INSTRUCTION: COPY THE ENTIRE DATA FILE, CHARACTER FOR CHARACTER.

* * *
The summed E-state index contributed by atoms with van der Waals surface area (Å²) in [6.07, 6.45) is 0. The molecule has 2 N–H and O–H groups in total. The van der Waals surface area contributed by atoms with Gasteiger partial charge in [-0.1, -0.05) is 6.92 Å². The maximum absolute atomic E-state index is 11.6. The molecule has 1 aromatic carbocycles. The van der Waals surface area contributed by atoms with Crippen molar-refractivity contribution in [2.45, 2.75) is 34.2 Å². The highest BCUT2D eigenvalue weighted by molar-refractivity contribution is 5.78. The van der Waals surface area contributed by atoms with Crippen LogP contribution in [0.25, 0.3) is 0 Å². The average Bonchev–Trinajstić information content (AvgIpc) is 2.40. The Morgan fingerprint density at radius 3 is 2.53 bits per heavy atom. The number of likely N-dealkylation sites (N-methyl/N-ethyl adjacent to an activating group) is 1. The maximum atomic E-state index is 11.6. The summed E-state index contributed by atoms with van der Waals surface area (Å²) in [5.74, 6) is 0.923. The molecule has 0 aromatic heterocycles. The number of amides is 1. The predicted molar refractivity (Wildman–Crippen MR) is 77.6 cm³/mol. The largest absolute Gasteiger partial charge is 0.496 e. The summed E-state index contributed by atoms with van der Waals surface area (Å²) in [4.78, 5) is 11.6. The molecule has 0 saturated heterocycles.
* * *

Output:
The summed E-state index contributed by atoms with van der Waals surface area (Å²) in [6.07, 6.45) is 0. The molecule has 2 N–H and O–H groups in total. The van der Waals surface area contributed by atoms with Gasteiger partial charge in [-0.1, -0.05) is 6.92 Å². The maximum absolute atomic E-state index is 11.6. The molecule has 1 aromatic carbocycles. The van der Waals surface area contributed by atoms with Crippen molar-refractivity contribution in [2.45, 2.75) is 34.2 Å². The highest BCUT2D eigenvalue weighted by molar-refractivity contribution is 5.78. The van der Waals surface area contributed by atoms with Crippen LogP contribution in [0.25, 0.3) is 0 Å². The average Bonchev–Trinajstić information content (AvgIpc) is 2.40. The Morgan fingerprint density at radius 3 is 2.53 bits per heavy atom. The number of likely N-dealkylation sites (N-methyl/N-ethyl adjacent to an activating group) is 1. The maximum atomic E-state index is 11.6. The summed E-state index contributed by atoms with van der Waals surface area (Å²) in [5.74, 6) is 0.923. The molecule has 0 aromatic heterocycles. The number of amides is 1. The predicted molar refractivity (Wildman–Crippen MR) is 77.6 cm³/mol. The largest absolute Gasteiger partial charge is 0.496 e. The summed E-state index contributed by atoms with van der Waals surface area (Å²) in [4.78, 5) is 11.6. The molecule has 0 saturated heterocycles.